True Patriots Should Worry More About Freedom at Home
President George W. Bush claims that he is spreading freedom throughout the world. However, for him “freedom” appears to be more a slogan, devoid of content and used to harness U.S. nationalism for his own purposes. Freedom meant much more to the Founders of the American republic. They would be appalled at the president’s crusade to impose democracy abroad and its resulting, but unnecessary, erosion of liberties at home. Bush’s attempts to renew expiring USA PATRIOT Act provisions, which were supposed to be a temporary enhancement of government police powers in the wake of 9/11, show his shallow commitment to freedom where it is needed most—here at home.
President Bush’s State Department is now suppressing statistics that support the conclusion that his reckless invasion of Muslim Iraq has dramatically increased the number of significant terrorist attacks in the world. Any future retaliatory terrorist attacks in the United States could make renewal of the PATRIOT Act, or an even more severe crackdown on civil liberties, a slam dunk.
During passage of the Act, the Executive Branch’s law enforcement bureaucracies used the 9/11 attacks to broadly enhance their powers of search and surveillance for investigations unrelated to terrorism. Also, the Act eroded the checks and balances enshrined in the Constitution by limiting traditional judicial review of Executive Branch search warrants.
In the wake of the post-9/11 hysteria that pressured Congress to show progress in “doing something” to prevent a future attack, the legislature got cold feet and required especially draconian provisions of the Act to sunset at the end of 2005. Yet the “freedom loving” Bush administration is busily lobbying Congress to make those provisions permanent.
The most pernicious PATRIOT Act provision up for renewal is section 215. Originally, the Foreign Intelligence Surveillance Act (FISA) of 1978 set up a secret court to approve Executive Branch search warrants in espionage and terrorism cases. The clandestine court, unlike other courts, never notifies people that the government was spying on them, hears only the government’s arguments, and publishes no information about its activities or the warrants approved or denied. Apparently, the FISA court has rejected only a few government requests for such warrants. The reasoning behind creation of the clandestine court was that a lower standard of evidence should apply in intelligence cases. (No matter that secret courts in a free republic are questionable at best and that the Constitution’s Fourth Amendment requires that government search warrants, without exception, be issued only on the high legal standard of probable cause that a crime has been committed.)
Before the PATRIOT Act, the FBI had to provide “specific and articulable facts giving reason to believe that the person to whom the records pertained” was a spy or terrorist and convince the FISA court to issue the clandestine warrant. Unless allowed to sunset, the PATRIOT Act allows the FBI to obtain a secret search warrant without demonstrating such facts and instead merely requires the agency to certify that the records are sought for a terrorism or espionage investigation. Upon FBI certification, the court must then issue the order, even if no facts are provided. In short, this provision of the PATRIOT Act eliminates the check of judicial review on the FBI.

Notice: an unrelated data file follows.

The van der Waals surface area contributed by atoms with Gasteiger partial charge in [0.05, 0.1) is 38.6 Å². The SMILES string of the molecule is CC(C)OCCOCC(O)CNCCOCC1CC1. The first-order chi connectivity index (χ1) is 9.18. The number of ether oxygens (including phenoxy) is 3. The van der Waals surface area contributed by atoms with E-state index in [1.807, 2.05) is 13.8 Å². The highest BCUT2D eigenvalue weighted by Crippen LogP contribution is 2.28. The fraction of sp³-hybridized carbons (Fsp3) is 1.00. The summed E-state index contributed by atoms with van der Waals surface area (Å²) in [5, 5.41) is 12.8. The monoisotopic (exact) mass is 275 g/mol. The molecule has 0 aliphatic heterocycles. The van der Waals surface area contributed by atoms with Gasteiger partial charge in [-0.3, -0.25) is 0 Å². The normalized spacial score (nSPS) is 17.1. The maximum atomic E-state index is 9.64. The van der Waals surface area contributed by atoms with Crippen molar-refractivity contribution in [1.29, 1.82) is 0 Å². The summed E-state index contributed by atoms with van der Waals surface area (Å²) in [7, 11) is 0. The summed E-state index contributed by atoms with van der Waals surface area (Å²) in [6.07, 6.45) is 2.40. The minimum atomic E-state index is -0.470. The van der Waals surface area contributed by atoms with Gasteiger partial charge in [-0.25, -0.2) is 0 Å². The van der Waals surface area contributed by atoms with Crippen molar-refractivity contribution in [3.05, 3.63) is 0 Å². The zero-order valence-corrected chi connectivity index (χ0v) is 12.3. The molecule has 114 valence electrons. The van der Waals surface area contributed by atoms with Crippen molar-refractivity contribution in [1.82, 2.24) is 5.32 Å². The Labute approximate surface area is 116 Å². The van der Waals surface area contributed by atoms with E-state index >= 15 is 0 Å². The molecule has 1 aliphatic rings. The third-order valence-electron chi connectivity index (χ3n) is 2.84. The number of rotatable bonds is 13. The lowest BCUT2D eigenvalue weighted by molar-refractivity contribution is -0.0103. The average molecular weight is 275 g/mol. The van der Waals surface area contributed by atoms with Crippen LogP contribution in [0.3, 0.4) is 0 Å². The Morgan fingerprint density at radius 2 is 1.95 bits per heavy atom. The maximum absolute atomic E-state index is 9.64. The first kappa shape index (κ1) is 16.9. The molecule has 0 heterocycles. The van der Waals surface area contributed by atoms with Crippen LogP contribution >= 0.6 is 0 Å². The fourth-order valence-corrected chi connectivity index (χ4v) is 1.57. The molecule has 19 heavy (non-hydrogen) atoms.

Thus, the FBI can investigate anybody without “probable cause”—that is, citizens not suspected of crimes—and without having to show that the subject’s records are relevant to an investigation. In other words, the lower legal standards for intelligence collection of the secret court can now be applied to criminal investigations other than those for terrorism or espionage, further undermining the Constitution’s guarantee of a “probable cause” standard for search warrants.
The Executive Branch is using its expanded investigative authority zealously. According to the Electronic Frontier Foundation, government records show that the FISA court is secretly authorizing more surveillance than all other federal courts put together.
Section 215 is only one of many severe restrictions on civil liberties contained in the PATRIOT Act. For example, other provisions of the law—such as roving wiretaps and national, instead of local, jurisdiction for warrants for electronic evidence—appear to erode Fourth Amendment requirements that warrants specifically describe persons, places, and things to be searched. Not only should the sunset provisions of the Act be put to rest, Congress should repeal the entire law.
The purported tradeoff between civil liberties and national security is a false one. No need for dubious usurpations of freedom like the PATIOT Act would exist if the United States would avoid unnecessarily creating and inflaming anti-American groups overseas with its overly interventionist foreign policy. A more restrained policy abroad would better preserve both liberty and security at home.
Ivan Eland is a Fellow at the Institute for Social Policy and Understanding. He is also a Senior Fellow and Director of the Center on Peace & Liberty at The Independent Institute, and author of the books The Empire Has No Clothes and Putting “Defense” Back into U.S. Defense Policy.
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